Finally - in this mini-cycle of mental processing -  we perform the action and see what happens. We bring it back to direct experience. If the prediction was accurate, no problem, we boogie on with the next mini-cycle. If the prediction was wrong, however, alarm bells go off and our mind needs to make adjustments. In addition to coming up with a better prediction in the moment, the mind also remembers this experience so that it can contribute to making a more accurate prediction in the future. The LH concept, the prediction, is tested against direct experience and the cycle is completed by the RH. 

We get ourselves into trouble, when the cycle gets stalled in the LH, when the prediction, the concepts, the beliefs, are maintained even when they prove to be wrong when tested against experience. A dramatic example is people who suffer from anorexia. Their conceptual mind tells them that they are obese, even when their experiential mind sees a skinny, emaciated person in the mirror. They believe their concept of Self, reject their experienced Self, and risk starving themselves to death.  

We confound our ability to make useful predictions when we refuse to evaluate our beliefs, when we refuse to test them against real experience. Rather than risk having our beliefs proven wrong, we justify them with additional unproven beliefs and concepts and construct a complex, virtual reality world that agrees with itself but is untethered from reality.  

The trick is to make use of the the concepts without falling in love with them. We need to develop the mental discipline to use concepts and ideas as tools without mistaking them for the real thing. Concepts are representations of reality. They are the maps, not the geography; the menu, not the meal; The guide book, not the travel; the avatar not the real person; the emoji not the feeling.

 So, my goal is to find hemispheric balance and flow; meditation is my primary means for achieving that end. I’m using meditation to train my mind to loosen the ties of seductive  beliefs and concepts and to become more relaxed with direct experience and perception. 


I’m using the disciplines of meditation to recognize what my mind is doing. I’m trying to be more alert to the times when my mind gets caught up in fanciful ideas. I’m learning to let go of those idea and to rest in pure awareness. I am leaning to be able to keep my mind focused on the present moment and to fully appreciate what is, without getting caught up in memories of the past or projections into the future. There is plenty of opportunity during the day to deal with concerns of the future. But, while I’m meditating I’m focusing on the here and now.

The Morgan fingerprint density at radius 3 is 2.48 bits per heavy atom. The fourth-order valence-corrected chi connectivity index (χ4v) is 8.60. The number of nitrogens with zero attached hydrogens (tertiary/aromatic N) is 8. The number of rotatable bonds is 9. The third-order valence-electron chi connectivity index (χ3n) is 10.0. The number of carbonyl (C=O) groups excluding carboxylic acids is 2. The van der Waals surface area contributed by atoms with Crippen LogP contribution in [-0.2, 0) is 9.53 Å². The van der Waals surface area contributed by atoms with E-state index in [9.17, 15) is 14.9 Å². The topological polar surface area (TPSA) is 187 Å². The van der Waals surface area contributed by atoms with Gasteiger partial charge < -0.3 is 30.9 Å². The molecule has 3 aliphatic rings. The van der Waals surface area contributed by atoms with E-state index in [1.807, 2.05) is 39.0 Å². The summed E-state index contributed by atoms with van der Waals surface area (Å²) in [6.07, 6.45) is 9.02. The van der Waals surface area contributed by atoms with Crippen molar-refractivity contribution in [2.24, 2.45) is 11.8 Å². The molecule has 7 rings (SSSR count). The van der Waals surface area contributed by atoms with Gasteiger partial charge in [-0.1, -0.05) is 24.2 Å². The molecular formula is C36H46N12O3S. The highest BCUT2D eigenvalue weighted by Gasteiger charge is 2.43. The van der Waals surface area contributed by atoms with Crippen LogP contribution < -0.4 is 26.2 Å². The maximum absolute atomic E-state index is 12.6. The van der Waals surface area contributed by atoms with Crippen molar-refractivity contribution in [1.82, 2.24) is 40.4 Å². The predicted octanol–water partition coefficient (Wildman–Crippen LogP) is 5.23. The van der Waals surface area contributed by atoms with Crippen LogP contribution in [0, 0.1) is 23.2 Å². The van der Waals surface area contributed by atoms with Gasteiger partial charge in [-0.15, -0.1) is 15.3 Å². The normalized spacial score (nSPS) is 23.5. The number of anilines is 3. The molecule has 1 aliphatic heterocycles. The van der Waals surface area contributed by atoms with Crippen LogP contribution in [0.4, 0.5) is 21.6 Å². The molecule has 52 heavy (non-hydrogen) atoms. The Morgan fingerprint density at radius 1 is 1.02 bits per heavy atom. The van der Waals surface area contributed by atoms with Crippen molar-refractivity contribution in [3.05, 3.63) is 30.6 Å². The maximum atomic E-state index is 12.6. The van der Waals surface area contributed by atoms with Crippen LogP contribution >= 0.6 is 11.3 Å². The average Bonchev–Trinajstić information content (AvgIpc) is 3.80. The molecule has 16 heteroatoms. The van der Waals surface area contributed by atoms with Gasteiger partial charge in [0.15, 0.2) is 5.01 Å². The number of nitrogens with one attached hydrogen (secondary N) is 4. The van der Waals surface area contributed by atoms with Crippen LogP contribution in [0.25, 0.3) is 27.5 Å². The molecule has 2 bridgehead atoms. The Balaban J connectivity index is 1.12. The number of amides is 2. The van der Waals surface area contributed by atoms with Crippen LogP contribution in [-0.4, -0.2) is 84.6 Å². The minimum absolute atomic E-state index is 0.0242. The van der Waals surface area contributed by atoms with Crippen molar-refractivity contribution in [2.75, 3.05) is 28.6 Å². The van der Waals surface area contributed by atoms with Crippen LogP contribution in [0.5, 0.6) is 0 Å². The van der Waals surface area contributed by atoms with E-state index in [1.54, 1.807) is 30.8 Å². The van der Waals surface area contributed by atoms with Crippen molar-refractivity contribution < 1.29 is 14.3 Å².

Meditation is a practice. It is a training session for the mind. Just like you might take time out to practice scales on the piano, or to do your pilates exercises or yoga, you can, and should - I believe - set daily time aside to strengthen your mind. With daily meditation we practice specific mental skills that have be shown, for centuries, to promote greater peace, tranquility, equanimity, gratitude, compassion and contentment. The practice, in other words, promote flourishing. 

Unless you want to become a monk or are on some kind of retreat, you don’t practice meditation all day long. Unless you want to become a professional meditator, you put in your period of practice each day - ten minutes, an hour - and then you go about the rest of your life. The more you practice, the more the mental skills become second nature and naturally carry over into your daily routines. 

The point of meditating is not to become a really good meditator. The point is to develop a better mind - a mind that is calmer, less swept up in thoughts, less ruminative, more mindful and present, more compassionate and loving. The quality of our life - the quality our old age - is determined by the quality of our mind. We can use meditation to develop those mental qualities that make us feel better about life and death, that help us to find the glass half full, to see the silver linings and to walk on the sunny side of the street. 

The point is to live our lives with greater skill and grace. To be nice more of the time. To be consistently polite, thoughtful and attentive. The point is to recognize our connection and unity with everything - certainly with all living things on earth. If we construct images of the meaning of life, let them be images that unite rather than alienate us. We are all very fortunate passengers on planet earth and we depend on all creatures great and small to maintain the delicate balance of life. We need to remember how to play nice.  

We can learn to play nice with each other, I believe, by practicing meditation to become more skilled at managing the way our mind works. We can recognize when our mind is kidnapped by unhelpful thoughts and concepts and learn to escape their clutches. We can learn to recognize that real insight is to be found, not in ideas and doctrines, but in direct perception of the wonder and divinity of experience. 

So, we can find greater peace-of-mind and sanity by learning to modulate the influence of our two hemispheres. Pull back on thinking and conceptualization, dive more deeply into sensory awareness and direct experience. 

As odd as it may seem, we can flourish as we age by losing our minds and coming back to our senses. 


All right. Until next time. Live long. Live well.  













 

Introduction: Meditation and the Hemisphere Hypothesis
My Meditation Goal : Lose My Mind to Come Back to My Senses
Balancing Hemispheric Collaboration
The Trouble with Left Hemisphere Dominance
Finding Hemispheric Balance and Flow
The "Practice" of Meditation
The Quality of Our Life is Determined By the Quality of Our Mind
Summary and Conclusion